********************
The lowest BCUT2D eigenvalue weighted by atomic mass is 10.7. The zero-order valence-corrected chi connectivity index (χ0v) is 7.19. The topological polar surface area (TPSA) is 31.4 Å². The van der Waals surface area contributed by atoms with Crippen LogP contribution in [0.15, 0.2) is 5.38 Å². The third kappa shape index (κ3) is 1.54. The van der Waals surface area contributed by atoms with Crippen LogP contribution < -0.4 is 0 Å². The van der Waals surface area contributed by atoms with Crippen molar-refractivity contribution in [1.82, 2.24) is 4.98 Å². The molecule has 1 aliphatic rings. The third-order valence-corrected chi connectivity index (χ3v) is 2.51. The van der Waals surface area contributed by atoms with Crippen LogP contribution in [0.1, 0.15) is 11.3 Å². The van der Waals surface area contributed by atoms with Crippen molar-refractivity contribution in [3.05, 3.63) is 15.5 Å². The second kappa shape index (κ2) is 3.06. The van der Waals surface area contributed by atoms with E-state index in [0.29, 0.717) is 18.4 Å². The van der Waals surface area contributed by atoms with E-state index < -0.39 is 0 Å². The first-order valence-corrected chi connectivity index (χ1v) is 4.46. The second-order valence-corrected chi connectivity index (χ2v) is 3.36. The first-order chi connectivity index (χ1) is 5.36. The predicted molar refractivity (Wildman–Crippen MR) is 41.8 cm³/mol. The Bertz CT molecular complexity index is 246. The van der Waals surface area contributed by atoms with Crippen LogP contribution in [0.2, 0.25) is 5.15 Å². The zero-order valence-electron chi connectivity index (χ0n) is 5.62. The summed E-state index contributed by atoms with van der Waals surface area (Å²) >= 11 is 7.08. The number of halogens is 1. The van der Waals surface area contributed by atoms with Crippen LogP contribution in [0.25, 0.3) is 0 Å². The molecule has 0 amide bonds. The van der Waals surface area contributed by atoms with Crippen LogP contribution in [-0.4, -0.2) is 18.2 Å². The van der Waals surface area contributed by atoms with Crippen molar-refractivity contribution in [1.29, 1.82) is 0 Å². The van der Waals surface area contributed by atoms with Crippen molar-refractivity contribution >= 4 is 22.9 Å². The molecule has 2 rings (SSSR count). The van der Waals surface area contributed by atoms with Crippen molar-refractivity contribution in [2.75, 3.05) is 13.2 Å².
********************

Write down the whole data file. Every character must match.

The lowest BCUT2D eigenvalue weighted by atomic mass is 10.7. The zero-order valence-corrected chi connectivity index (χ0v) is 7.19. The topological polar surface area (TPSA) is 31.4 Å². The van der Waals surface area contributed by atoms with Crippen LogP contribution in [0.15, 0.2) is 5.38 Å². The third kappa shape index (κ3) is 1.54. The van der Waals surface area contributed by atoms with Crippen LogP contribution < -0.4 is 0 Å². The van der Waals surface area contributed by atoms with Crippen molar-refractivity contribution in [1.82, 2.24) is 4.98 Å². The molecule has 1 aliphatic rings. The third-order valence-corrected chi connectivity index (χ3v) is 2.51. The van der Waals surface area contributed by atoms with Crippen LogP contribution in [0.1, 0.15) is 11.3 Å². The van der Waals surface area contributed by atoms with Crippen molar-refractivity contribution in [3.05, 3.63) is 15.5 Å². The second kappa shape index (κ2) is 3.06. The van der Waals surface area contributed by atoms with E-state index in [0.29, 0.717) is 18.4 Å². The van der Waals surface area contributed by atoms with E-state index < -0.39 is 0 Å². The first-order valence-corrected chi connectivity index (χ1v) is 4.46. The second-order valence-corrected chi connectivity index (χ2v) is 3.36. The first-order chi connectivity index (χ1) is 5.36. The predicted molar refractivity (Wildman–Crippen MR) is 41.8 cm³/mol. The Bertz CT molecular complexity index is 246. The van der Waals surface area contributed by atoms with Crippen LogP contribution in [0.2, 0.25) is 5.15 Å². The zero-order valence-electron chi connectivity index (χ0n) is 5.62. The summed E-state index contributed by atoms with van der Waals surface area (Å²) >= 11 is 7.08. The number of halogens is 1. The van der Waals surface area contributed by atoms with Crippen LogP contribution in [0.25, 0.3) is 0 Å². The molecule has 0 amide bonds. The van der Waals surface area contributed by atoms with Crippen LogP contribution in [-0.4, -0.2) is 18.2 Å². The van der Waals surface area contributed by atoms with Crippen molar-refractivity contribution in [1.29, 1.82) is 0 Å². The van der Waals surface area contributed by atoms with Crippen molar-refractivity contribution >= 4 is 22.9 Å². The molecule has 2 rings (SSSR count). The van der Waals surface area contributed by atoms with Crippen molar-refractivity contribution in [2.75, 3.05) is 13.2 Å².